Curfew Violator Dies After Allegedly Being Beaten Up By Barangay Watchmen
Critics say the government must drop its militaristic approach in dealing with the COVID-19 pandemic as this poses additional risks instead of protecting people from the virus.
A curfew violator died after he was allegedly beaten up by barangay watchmen in Calamba, Laguna, police reported on Sunday, April 11.
Ernanie Lumban Jimenez, 26, succumbed to injuries he allegedly sustained from the beatings shortly before noon on Friday, April 9, at the Calamba Medical Center, where he was taken for treatment.
Police said charges were being prepared against the village watchmen, identified as Arjay Abierta and Joel Ortiz, both of Barangay Turbina.
The incident occurred at around 11 p.m. in Barangay Turbina on April 7.
Lt. Col. Chitadel Gaoiran, spokesperson for the Laguna police, said Jimenez’s family claimed the suspects assaulted the victim following a quarrel.
Barangay officials said Lumban tried to escape, but he slipped and fell to the ground.
They said the victim suffered injuries from the fall.
“Nagpaalam na mag-CR (comfort room). Biglang tumakas, tumakbo at nagkahabulan. Natumba siya at nabagok (He allegedly asked permission to go to the CR. But he ran away, prompting the watchmen to pursue him. He fell and suffered head injury),” Gaoiran said.
Probers are studying the statements of both sides as they await the results of the autopsy conducted on Jimenez.
Anakbayan Calamba posted on Facebook on Sunday that Jimenez was accosted by the barangay watchmen at around 10 p.m. on April 7 as he went out to buy food. He did not protest when he was picked up but when he sought permission to pee, the watchmen got angry and prompted the victim to run our of fear, Anakbayan disclosed. When they caught up with Jimenez, the watchmen reportedly beat up Jimenez as shown by the contusions and injuries he sustained, including a broken skull.
"Nang mahagilap si Jimenez at pinagbubugbog ito, nakatamo ito ng maraming pasa, sugat at nabasag pa ang bungo," Anakbayan said.
The incident came as the Department of the Interior and Local Government (DILG) ordered on April 6 a probe into the death of a curfew violator in General Trias City, Cavite who was allegedly forced by police to do 300 squats as punishment for breaking quarantine protocols last week.
DILG spokesman and Undersecretary Jonathan Malaya directed Philippine National Police (PNP) deputy chief for operations Lt. Gen. Cesar Hawthorne Binag and the local government of General Trias to conduct an investigation on the death of 28-year-old Darren Peñaredondo on April 3 to determine “if there were violations and irregularities committed.”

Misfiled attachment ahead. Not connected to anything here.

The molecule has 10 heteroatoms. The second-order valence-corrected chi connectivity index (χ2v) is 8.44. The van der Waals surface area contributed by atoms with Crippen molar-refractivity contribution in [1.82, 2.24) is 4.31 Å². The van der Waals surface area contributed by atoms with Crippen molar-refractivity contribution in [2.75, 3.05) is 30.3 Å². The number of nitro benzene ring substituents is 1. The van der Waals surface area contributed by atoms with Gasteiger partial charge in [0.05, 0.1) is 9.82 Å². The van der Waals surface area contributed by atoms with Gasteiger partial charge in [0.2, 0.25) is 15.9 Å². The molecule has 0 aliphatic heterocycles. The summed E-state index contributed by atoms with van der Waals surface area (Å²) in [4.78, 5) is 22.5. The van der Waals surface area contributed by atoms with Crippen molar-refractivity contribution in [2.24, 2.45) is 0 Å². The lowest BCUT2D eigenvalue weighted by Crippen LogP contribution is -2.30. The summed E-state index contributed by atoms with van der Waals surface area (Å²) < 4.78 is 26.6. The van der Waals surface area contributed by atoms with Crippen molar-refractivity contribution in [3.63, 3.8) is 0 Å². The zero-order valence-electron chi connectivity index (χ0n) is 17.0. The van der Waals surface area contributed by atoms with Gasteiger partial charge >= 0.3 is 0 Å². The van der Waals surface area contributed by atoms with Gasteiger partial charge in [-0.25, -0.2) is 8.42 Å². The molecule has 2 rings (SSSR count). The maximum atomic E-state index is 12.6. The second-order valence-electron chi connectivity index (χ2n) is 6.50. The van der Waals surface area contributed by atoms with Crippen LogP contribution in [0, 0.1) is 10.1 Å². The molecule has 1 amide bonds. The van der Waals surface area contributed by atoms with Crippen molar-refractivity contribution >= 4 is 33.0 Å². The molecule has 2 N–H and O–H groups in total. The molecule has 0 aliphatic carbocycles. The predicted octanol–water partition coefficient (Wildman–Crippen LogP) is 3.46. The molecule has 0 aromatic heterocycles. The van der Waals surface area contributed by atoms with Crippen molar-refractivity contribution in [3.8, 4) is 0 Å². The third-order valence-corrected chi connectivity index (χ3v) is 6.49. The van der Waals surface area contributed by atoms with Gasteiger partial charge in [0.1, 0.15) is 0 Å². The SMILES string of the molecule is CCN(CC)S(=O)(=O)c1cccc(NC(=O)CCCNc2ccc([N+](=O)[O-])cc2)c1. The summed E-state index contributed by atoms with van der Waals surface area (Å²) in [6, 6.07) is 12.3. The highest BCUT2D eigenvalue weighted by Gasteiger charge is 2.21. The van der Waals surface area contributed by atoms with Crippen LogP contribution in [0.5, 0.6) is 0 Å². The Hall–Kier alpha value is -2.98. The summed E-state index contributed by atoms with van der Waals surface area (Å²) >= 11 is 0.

The probe will cover the entire police force of General Trias and officials of Barangay Tejero who arrested Peñaredondo on April 1 for allegedly violating curfew.
Peñaredondo was supposed to buy water, his family said, but he was stopped by police and told to do "pumping exercises" 100 times. Police made him repeat the exercises, meaning he ultimately did about 300 repetitions.
Malaya said sanctions would be imposed on the police officers involved if it is proven they went overboard in imposing quarantine protocols.
He said they are supporting the recommendation of Justice Secretary Menardo Guevarra that quarantine violators should be punished with community service.
Local government units (LGUs) have passed ordinances imposing fines and even imprisonment on recidivist quarantine violators, while first-time offenders are released with a verbal warning.
Malaya said the penalties being imposed by LGUs are not within the authority of the Inter-Agency Task Force for the Management of Emerging Infectious Diseases.
The PNP Internal Affairs Service has also launched an investigation on the incident, IAS chief Alfegar Triambulo said.
Peñaredondo and seven other quarantine violators were allegedly subjected by police to do physical exercises as punishment for violating curfew hours. He and the others were sent home on Friday, April 2.
The victim’s partner, Reichelyn Balce, posted a video clip of Peñaredondo having difficulty sitting on the stairs of their house, and complained that his whole body ached, particularly his thighs and knees.
Peñaredondo’s relatives rushed him to hospital on Saturday after he suffered a seizure. He was pronounced dead at 9:49 p.m.
Lt. Col. Marlo Solero, General Trias police chief, denied they forced Peñaredondo and the other curfew violators to do physical exercises.
Solero said quarantine violators were lectured on the dangers of COVID-19 and ordered to do community service such as cleaning the municipal hall and police station grounds before they were sent home.
PNP spokesman Brig. Gen. Ildebrandi Usana said investigators would get the testimonies of witnesses to shed light on the incident.
The Commission on Human Rights will also look into the death of Peñaredondo, CHR spokesperson Jacqueline de Guia said.
De Guia recommended the imposition of community service on quarantine violators instead of harsh physical exercises and fines, noting that these only add to the burden being felt by the poor and vulnerable sectors.
The CHR has reminded the government to treat the pandemic as a health crisis and not a peace and order problem.
A video of a Grab delivery rider and a barangay official arguing on Wednesday, March 31over whether “lugaw” or porridge was an essential good and should be allowed to be brought to the customer who ordered it went viral.
The delivery rider – Marvin Ignacio – also complained the other barangay officials from Barangay Muzon, San Jose Del Monte, Bulacan harassed and tried to intimidate him after the incident.‘My Family Thought I Was Dead’: Lockdown Arrests Mark 1st Year Of Phl’s Pandemic Response